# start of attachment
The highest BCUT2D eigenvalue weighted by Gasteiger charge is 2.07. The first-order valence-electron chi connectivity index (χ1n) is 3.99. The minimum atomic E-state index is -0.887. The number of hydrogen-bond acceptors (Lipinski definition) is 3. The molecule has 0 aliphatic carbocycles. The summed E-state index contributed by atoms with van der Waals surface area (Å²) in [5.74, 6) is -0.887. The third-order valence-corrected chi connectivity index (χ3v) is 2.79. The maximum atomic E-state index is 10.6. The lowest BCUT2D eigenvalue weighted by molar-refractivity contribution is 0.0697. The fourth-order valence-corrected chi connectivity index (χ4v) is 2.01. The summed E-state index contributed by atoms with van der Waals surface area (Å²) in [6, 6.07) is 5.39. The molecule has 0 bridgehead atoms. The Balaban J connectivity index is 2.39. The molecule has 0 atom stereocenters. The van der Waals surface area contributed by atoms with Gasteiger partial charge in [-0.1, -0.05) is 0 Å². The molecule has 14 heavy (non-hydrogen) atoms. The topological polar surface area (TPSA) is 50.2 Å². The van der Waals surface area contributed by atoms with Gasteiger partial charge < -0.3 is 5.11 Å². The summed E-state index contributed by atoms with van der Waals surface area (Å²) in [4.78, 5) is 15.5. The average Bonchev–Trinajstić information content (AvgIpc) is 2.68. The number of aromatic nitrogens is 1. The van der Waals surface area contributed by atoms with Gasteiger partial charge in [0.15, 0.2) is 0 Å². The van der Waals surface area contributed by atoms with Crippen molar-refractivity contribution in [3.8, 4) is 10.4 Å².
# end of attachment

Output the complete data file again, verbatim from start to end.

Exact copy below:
The highest BCUT2D eigenvalue weighted by Gasteiger charge is 2.07. The first-order valence-electron chi connectivity index (χ1n) is 3.99. The minimum atomic E-state index is -0.887. The number of hydrogen-bond acceptors (Lipinski definition) is 3. The molecule has 0 aliphatic carbocycles. The summed E-state index contributed by atoms with van der Waals surface area (Å²) in [5.74, 6) is -0.887. The third-order valence-corrected chi connectivity index (χ3v) is 2.79. The maximum atomic E-state index is 10.6. The lowest BCUT2D eigenvalue weighted by molar-refractivity contribution is 0.0697. The fourth-order valence-corrected chi connectivity index (χ4v) is 2.01. The summed E-state index contributed by atoms with van der Waals surface area (Å²) in [6, 6.07) is 5.39. The molecule has 0 bridgehead atoms. The Balaban J connectivity index is 2.39. The molecule has 0 atom stereocenters. The van der Waals surface area contributed by atoms with Gasteiger partial charge in [-0.1, -0.05) is 0 Å². The molecule has 14 heavy (non-hydrogen) atoms. The topological polar surface area (TPSA) is 50.2 Å². The van der Waals surface area contributed by atoms with Gasteiger partial charge < -0.3 is 5.11 Å². The summed E-state index contributed by atoms with van der Waals surface area (Å²) in [4.78, 5) is 15.5. The average Bonchev–Trinajstić information content (AvgIpc) is 2.68. The number of aromatic nitrogens is 1. The van der Waals surface area contributed by atoms with Gasteiger partial charge in [0.15, 0.2) is 0 Å². The van der Waals surface area contributed by atoms with Crippen molar-refractivity contribution in [3.8, 4) is 10.4 Å².